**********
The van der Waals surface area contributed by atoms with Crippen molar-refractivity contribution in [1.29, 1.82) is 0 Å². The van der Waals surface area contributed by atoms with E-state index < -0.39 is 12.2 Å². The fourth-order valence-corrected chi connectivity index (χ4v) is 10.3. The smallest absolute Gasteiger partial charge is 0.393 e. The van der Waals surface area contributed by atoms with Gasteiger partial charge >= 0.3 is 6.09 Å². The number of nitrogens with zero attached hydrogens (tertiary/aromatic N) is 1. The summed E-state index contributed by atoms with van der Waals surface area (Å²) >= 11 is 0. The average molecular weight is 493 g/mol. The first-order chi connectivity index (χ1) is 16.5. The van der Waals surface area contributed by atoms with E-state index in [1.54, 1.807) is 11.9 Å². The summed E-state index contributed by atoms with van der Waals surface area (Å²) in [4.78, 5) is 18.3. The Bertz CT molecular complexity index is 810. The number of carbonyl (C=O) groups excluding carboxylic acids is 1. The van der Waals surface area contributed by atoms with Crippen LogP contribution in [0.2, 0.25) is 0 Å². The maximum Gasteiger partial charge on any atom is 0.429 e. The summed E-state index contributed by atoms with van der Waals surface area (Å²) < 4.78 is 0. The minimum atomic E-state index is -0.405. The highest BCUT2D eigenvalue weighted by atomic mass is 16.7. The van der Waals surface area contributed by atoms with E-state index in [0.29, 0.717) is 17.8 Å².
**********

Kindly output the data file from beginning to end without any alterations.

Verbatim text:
The van der Waals surface area contributed by atoms with Crippen molar-refractivity contribution in [1.29, 1.82) is 0 Å². The van der Waals surface area contributed by atoms with E-state index < -0.39 is 12.2 Å². The fourth-order valence-corrected chi connectivity index (χ4v) is 10.3. The smallest absolute Gasteiger partial charge is 0.393 e. The van der Waals surface area contributed by atoms with Gasteiger partial charge >= 0.3 is 6.09 Å². The number of nitrogens with zero attached hydrogens (tertiary/aromatic N) is 1. The summed E-state index contributed by atoms with van der Waals surface area (Å²) >= 11 is 0. The average molecular weight is 493 g/mol. The first-order chi connectivity index (χ1) is 16.5. The van der Waals surface area contributed by atoms with E-state index in [1.54, 1.807) is 11.9 Å². The summed E-state index contributed by atoms with van der Waals surface area (Å²) in [4.78, 5) is 18.3. The Bertz CT molecular complexity index is 810. The number of carbonyl (C=O) groups excluding carboxylic acids is 1. The van der Waals surface area contributed by atoms with Crippen LogP contribution in [0.2, 0.25) is 0 Å². The maximum Gasteiger partial charge on any atom is 0.429 e. The summed E-state index contributed by atoms with van der Waals surface area (Å²) < 4.78 is 0. The minimum atomic E-state index is -0.405. The highest BCUT2D eigenvalue weighted by atomic mass is 16.7. The van der Waals surface area contributed by atoms with E-state index in [0.29, 0.717) is 17.8 Å².